The EU General Data Protection Regulation was published in the Official Journal of the European Union on May 4 2016 and it will be binding on all member states including the UK, from 25 May 2018. This paper critically examines the implications of Britain’s exit from the EU on data protection law in the UK with a particular focus on the various trade models available to the UK such as the EEA model, the Swiss model, the free trade agreement as adopted by Canada, as well as the WTO model. Irrespective of the model chosen for exiting the European Union, the UK will adopt standards almost identical to the GDPR in order to remain a competitive actor in the global economy. Nevertheless, the paper contends that this does not necessarily suffice to secure an adequacy decision from the EU Commission. As clarified in the European Commission’s January 2018 Notice, if the UK and the EU cannot reach an agreement on data transfers bureaucratically burdensome requirements could apply to UK businesses. This adds to the prevailing uncertainty around Brexit.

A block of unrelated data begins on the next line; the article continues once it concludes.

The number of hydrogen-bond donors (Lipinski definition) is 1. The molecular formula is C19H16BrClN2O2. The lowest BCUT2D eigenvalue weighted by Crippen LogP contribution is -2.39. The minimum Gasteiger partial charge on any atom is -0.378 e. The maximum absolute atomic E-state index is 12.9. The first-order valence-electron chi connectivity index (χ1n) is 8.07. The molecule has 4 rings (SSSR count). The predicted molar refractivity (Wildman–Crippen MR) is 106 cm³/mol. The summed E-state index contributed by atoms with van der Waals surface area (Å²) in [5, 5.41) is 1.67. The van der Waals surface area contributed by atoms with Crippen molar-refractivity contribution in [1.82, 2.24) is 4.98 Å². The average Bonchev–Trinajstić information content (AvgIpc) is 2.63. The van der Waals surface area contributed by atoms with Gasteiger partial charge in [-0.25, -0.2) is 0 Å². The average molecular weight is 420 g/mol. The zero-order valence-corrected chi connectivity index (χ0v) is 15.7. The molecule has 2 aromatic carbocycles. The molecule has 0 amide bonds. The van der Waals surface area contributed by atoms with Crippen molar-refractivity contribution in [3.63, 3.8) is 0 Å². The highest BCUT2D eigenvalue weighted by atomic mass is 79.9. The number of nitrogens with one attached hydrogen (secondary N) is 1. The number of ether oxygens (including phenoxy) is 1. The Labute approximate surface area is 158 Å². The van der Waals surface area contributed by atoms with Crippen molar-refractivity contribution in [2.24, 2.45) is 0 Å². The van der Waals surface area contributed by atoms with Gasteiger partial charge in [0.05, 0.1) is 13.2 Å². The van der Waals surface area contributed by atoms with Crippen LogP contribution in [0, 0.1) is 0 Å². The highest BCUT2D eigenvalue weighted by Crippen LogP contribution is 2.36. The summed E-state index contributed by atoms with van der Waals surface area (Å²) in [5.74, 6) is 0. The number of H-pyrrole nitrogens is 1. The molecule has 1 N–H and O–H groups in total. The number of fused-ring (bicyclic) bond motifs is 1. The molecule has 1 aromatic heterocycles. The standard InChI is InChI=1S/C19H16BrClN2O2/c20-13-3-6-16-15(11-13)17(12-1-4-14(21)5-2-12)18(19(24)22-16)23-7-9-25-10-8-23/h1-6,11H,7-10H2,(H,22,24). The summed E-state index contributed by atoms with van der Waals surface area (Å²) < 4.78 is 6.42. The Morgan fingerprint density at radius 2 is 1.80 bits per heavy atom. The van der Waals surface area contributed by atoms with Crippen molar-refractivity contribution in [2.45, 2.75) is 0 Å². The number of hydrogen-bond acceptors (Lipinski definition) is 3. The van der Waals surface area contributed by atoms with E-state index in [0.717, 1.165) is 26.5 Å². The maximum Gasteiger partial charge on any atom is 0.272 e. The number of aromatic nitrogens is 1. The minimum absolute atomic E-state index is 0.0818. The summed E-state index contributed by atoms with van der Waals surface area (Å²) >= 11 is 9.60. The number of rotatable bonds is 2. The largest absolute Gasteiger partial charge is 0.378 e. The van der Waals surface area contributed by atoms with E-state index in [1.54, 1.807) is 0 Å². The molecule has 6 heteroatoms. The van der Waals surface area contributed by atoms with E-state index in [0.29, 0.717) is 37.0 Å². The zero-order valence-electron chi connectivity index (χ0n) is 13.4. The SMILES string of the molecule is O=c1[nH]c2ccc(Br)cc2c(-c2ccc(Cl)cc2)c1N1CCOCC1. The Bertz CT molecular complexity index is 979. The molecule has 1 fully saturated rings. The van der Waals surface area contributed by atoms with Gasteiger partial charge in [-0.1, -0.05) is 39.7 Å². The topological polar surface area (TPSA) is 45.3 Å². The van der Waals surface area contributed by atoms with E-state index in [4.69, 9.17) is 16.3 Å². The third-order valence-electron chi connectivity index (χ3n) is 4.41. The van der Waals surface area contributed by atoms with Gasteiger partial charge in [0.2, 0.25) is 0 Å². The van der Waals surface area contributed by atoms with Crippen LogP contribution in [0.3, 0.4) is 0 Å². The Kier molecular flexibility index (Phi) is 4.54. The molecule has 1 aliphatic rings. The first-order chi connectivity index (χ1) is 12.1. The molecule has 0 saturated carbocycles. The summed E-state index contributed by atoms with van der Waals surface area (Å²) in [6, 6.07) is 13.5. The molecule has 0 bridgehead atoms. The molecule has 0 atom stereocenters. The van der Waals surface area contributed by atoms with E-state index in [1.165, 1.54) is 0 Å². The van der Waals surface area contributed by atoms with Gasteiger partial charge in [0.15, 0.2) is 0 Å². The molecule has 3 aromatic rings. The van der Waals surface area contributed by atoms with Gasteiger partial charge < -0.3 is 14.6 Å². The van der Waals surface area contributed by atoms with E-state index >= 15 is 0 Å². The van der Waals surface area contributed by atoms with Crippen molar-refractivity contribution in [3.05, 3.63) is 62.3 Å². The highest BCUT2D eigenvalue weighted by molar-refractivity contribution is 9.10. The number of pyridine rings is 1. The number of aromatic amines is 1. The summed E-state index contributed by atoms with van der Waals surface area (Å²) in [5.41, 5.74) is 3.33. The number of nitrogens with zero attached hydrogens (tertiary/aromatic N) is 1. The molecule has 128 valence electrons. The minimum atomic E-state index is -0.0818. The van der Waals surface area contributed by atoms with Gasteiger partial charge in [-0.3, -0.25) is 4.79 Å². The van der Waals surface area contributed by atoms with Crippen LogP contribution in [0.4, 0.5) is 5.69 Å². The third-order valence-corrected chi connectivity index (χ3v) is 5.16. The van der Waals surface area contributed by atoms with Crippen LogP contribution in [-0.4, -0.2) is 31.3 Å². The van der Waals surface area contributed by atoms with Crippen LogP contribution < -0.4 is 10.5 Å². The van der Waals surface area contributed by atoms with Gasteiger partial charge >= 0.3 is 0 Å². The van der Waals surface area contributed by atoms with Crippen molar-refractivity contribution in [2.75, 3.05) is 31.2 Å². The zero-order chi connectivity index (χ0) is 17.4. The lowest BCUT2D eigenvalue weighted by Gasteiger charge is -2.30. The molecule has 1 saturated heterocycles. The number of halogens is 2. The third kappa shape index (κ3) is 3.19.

Aysem Diker Vanberg and Maelya Maunick, Data protection in the UK post-Brexit: the only certainty is uncertainty, International Review of Law, Computers and Technology, published online: 15 Feb 2018. https://doi.org/10.1080/13600869.2018.1434754.